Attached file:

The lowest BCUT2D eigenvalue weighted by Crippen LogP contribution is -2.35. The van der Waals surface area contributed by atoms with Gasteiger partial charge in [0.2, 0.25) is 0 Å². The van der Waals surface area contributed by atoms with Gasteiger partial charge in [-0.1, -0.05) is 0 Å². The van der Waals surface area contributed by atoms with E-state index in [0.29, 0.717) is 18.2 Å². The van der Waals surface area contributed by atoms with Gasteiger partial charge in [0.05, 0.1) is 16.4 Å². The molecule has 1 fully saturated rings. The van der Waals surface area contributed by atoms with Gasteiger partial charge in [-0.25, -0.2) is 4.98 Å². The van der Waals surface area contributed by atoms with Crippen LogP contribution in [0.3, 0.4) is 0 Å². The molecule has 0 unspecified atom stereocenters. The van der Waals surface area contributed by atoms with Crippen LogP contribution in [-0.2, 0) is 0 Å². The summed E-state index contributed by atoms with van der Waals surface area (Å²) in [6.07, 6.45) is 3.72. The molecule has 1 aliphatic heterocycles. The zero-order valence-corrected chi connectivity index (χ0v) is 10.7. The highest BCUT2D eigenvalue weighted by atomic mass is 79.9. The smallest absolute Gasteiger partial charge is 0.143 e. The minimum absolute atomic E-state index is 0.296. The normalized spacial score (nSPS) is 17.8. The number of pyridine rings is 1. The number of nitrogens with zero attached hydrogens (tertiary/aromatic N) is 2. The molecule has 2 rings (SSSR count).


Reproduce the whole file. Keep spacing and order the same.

The lowest BCUT2D eigenvalue weighted by Crippen LogP contribution is -2.35. The van der Waals surface area contributed by atoms with Gasteiger partial charge in [0.2, 0.25) is 0 Å². The van der Waals surface area contributed by atoms with Gasteiger partial charge in [-0.1, -0.05) is 0 Å². The van der Waals surface area contributed by atoms with E-state index in [0.29, 0.717) is 18.2 Å². The van der Waals surface area contributed by atoms with Gasteiger partial charge in [0.05, 0.1) is 16.4 Å². The molecule has 1 fully saturated rings. The van der Waals surface area contributed by atoms with Gasteiger partial charge in [-0.25, -0.2) is 4.98 Å². The van der Waals surface area contributed by atoms with Crippen LogP contribution in [0.3, 0.4) is 0 Å². The molecule has 0 unspecified atom stereocenters. The van der Waals surface area contributed by atoms with Crippen LogP contribution in [-0.2, 0) is 0 Å². The summed E-state index contributed by atoms with van der Waals surface area (Å²) in [6.07, 6.45) is 3.72. The molecule has 1 aliphatic heterocycles. The zero-order valence-corrected chi connectivity index (χ0v) is 10.7. The highest BCUT2D eigenvalue weighted by atomic mass is 79.9. The smallest absolute Gasteiger partial charge is 0.143 e. The minimum absolute atomic E-state index is 0.296. The normalized spacial score (nSPS) is 17.8. The number of pyridine rings is 1. The number of nitrogens with zero attached hydrogens (tertiary/aromatic N) is 2. The molecule has 2 rings (SSSR count).